Ruth Testa, who manages the project, said: ‘Knowledge of how bats are using our landscape is key to protecting them. This survey allows us to gain information across the county, and will let you find out what bats are using your local area. In 2017, survey volunteers recorded greater horseshoe bats at 230 sites out of the 705 surveyed. In total the survey recorded a whopping 750,000 sound files!’
The Devon Greater Horseshoe Bat Project is a 5-year partnership project of 18 organisations led by Devon Wildlife Trust and is supported by the National Lottery through the Heritage Lottery Fund (HLF), as well as other funders. The project aims to secure the future of the greater horseshoe bat in Devon; the northern European stronghold of this highly threatened mammal. To do this the project is working with landowners and communities to raise awareness and to improve habitats, as well as running research programmes like the Devon Bat Survey to increase understanding of bat species.
The Monitoring Centres for 2018 are as follows;
· Avon Mill Garden Centre, Loddiswell
· Beehive Community Complex, Honiton
· Braunton Countryside Centre, Braunton
· Combe Martin Museum & tourist information point, Combe Martin
· Chudleigh Town Hall, Chudleigh
· Blackdown Hills AONB, Hemyock
· The Dartington Hall Estate, Totnes
· Devon Wildlife Trust, Cricklepit Mill
· Devon Wildlife Trust Cookworthy Forest Centre, Cookworthy
· Eggesford Garden Centre, Eggesford
· Lydford Gorge National Trust, Lydford
· Mole Avon Forecourt, Okehampton
· Occombe Farm (Torbay Coast and Countryside Trust), Paignton
· Poole Farm, Plymouth
· Puffing Billy Trading Co., Great Torrington
· Quince Honey Farm, South Molton
· Seaton Jurassic, Seaton
· Stover Country Park, near Bovey Tracey
· Tamar Valley Centre, Drakewalls
· The Watermark, Ivybridge
The CLA which represents landowners, farmers and rural businesses has reacted with disappointment to the many unanswered questions that remain following the publication of the consultation on future farming policy by the Department for Environment, Food and Rural Affairs today (27 February).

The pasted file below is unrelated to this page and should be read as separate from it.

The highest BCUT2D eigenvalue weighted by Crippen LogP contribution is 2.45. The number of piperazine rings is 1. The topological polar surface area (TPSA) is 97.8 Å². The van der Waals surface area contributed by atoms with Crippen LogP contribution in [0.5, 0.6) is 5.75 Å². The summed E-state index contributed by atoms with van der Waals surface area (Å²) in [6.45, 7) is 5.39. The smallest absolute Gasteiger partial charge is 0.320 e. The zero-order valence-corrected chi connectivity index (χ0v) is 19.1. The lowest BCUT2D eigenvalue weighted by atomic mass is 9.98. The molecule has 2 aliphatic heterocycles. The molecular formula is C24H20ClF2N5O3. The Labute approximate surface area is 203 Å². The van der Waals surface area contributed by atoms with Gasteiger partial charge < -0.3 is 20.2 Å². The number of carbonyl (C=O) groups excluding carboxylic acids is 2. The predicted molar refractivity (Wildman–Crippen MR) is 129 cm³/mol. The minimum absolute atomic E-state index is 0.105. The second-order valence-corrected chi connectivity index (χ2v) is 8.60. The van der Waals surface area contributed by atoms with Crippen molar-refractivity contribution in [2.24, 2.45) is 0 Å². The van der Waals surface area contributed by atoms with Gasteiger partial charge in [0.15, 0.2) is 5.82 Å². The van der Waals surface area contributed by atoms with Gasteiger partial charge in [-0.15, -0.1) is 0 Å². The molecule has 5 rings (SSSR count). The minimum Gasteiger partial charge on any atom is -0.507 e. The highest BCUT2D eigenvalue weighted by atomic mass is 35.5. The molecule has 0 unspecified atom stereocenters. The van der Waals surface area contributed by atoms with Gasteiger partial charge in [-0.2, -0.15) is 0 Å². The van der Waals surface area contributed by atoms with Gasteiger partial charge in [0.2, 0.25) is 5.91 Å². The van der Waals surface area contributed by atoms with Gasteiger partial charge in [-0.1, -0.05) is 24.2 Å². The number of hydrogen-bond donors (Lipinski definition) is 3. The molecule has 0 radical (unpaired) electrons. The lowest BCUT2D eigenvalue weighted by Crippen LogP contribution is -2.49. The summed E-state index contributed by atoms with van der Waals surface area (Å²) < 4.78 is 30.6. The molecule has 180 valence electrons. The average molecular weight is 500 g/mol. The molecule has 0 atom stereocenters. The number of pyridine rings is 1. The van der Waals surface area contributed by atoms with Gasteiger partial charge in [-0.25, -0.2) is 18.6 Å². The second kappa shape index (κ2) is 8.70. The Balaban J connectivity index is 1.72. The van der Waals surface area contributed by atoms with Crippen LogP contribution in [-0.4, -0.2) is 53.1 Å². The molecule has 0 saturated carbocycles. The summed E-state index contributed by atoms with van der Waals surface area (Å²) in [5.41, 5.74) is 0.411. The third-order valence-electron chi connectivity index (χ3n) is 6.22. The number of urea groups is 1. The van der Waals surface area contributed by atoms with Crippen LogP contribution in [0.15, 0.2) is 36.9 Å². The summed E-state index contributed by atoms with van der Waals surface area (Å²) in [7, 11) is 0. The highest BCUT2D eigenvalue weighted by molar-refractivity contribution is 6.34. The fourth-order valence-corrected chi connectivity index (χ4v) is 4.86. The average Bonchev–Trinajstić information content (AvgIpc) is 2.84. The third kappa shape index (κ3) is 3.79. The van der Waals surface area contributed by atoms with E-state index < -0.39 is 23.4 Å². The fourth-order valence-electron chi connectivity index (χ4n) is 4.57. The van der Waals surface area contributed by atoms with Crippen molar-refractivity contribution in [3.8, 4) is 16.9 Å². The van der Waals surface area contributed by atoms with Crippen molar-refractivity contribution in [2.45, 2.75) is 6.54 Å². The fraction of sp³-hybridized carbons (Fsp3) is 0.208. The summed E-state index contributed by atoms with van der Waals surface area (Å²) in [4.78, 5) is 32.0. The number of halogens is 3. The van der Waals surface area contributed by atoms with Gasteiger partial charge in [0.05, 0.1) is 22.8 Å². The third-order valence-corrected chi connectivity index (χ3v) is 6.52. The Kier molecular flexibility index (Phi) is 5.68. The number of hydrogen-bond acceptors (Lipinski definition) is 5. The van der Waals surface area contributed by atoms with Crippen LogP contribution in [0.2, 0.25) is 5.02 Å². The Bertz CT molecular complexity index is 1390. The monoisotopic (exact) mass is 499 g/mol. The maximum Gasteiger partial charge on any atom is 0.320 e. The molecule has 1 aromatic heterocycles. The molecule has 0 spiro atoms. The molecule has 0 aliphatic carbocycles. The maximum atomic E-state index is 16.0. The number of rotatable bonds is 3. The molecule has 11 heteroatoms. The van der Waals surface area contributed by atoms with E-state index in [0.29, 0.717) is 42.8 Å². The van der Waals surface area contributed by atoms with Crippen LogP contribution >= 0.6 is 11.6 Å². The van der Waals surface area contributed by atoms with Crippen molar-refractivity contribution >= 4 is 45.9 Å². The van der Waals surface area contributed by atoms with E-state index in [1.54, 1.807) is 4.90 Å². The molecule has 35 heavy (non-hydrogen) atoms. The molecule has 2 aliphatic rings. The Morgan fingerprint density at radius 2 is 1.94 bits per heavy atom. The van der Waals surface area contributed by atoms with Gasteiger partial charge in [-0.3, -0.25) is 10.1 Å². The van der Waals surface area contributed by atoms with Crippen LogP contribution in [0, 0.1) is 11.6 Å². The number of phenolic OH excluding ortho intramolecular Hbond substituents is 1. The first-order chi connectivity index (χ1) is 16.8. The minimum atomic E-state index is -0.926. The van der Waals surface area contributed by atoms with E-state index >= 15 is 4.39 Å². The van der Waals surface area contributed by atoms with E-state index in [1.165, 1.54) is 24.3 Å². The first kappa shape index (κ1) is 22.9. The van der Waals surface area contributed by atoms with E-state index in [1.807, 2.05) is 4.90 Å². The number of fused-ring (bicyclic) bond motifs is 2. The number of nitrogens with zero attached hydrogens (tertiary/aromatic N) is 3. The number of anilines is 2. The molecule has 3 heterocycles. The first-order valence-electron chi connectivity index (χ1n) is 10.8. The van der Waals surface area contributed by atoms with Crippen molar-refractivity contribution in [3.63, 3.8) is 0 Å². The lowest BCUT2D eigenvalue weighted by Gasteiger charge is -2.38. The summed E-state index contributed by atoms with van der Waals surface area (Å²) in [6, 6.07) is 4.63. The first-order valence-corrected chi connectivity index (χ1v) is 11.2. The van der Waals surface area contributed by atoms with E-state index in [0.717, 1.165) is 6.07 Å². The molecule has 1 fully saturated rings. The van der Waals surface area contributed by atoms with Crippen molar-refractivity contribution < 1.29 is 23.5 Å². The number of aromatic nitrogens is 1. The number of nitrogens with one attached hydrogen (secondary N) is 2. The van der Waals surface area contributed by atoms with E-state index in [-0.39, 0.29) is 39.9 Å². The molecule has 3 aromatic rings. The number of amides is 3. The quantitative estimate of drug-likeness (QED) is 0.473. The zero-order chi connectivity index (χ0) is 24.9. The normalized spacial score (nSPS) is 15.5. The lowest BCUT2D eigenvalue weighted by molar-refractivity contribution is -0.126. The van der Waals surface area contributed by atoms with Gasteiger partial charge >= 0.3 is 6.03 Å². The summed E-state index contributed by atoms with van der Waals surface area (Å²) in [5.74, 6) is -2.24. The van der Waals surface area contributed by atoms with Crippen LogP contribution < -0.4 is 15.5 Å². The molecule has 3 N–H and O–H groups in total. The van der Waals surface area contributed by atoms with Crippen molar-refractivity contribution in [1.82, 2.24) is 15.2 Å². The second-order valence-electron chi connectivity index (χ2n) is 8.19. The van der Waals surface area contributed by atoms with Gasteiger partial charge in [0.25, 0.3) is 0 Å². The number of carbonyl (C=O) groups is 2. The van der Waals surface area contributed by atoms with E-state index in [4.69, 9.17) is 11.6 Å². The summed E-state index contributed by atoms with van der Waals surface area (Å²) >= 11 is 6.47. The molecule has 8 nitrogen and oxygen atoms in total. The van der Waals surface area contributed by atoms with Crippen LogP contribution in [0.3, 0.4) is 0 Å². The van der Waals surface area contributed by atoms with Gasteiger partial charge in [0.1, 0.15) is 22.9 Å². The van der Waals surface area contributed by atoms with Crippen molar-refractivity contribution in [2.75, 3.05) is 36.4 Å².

The long-anticipated consultation paper is the pre-cursor to promised legislation that is required to manage the transition of the UK’s farming industry out of the EU and the Common Agricultural Policy.
CLA President Tim Breitmeyer said: "We are up for change; we can do better than the existing EU farming policy. We can make our industry more productive and more profitable and we can deliver world-leading standards in animal welfare and environmental protection. But to do this we need certainty and time to plan. That is what we were promised and instead we have open questions, few decisions and no answers.
"In just over a year from now we will be leaving the EU. Love it or hate it, the EU has shaped the way we farm, provided most of our customers and been a source of vital income for thousands of businesses.
"Our businesses can thrive outside the EU but we need to make plans, to adapt where necessary, and to invest where possible. Government has a responsibility to provide clarity and as greater certainty as it is possible to give. We will be asking Ministers for urgent answers on when they will deliver this.
"The consultation sets out important areas where decisions are needed: how can we manage an effective transition out of the current system, how long should it be? If money is to be removed, how much and from whom? Our message is that in the short-term, only money that is clearly necessary for transitional measures should be taken out of the system, and no business, no matter how wealthy its owners are perceived to be, should face sudden and dramatic cuts.
"In a few months the Government will bring forward legislation that will set the direction for the next generation of farming and land management. It has promised a bold vision for a profitable industry which can deliver environmental management, one we consistently have supported. But it is the detail, not the words, that will define farming's future and this is still seriously lacking."
Our Martock Office are holding an Open Morning on 22nd March.
Come along and get to know us, learn about our services and see our recent renovations!
Easter refreshments provided.
England’s planning policy on homes for retiring farmers must catch up with the rest of the United Kingdom before Brexit changes take effect, says the CLA.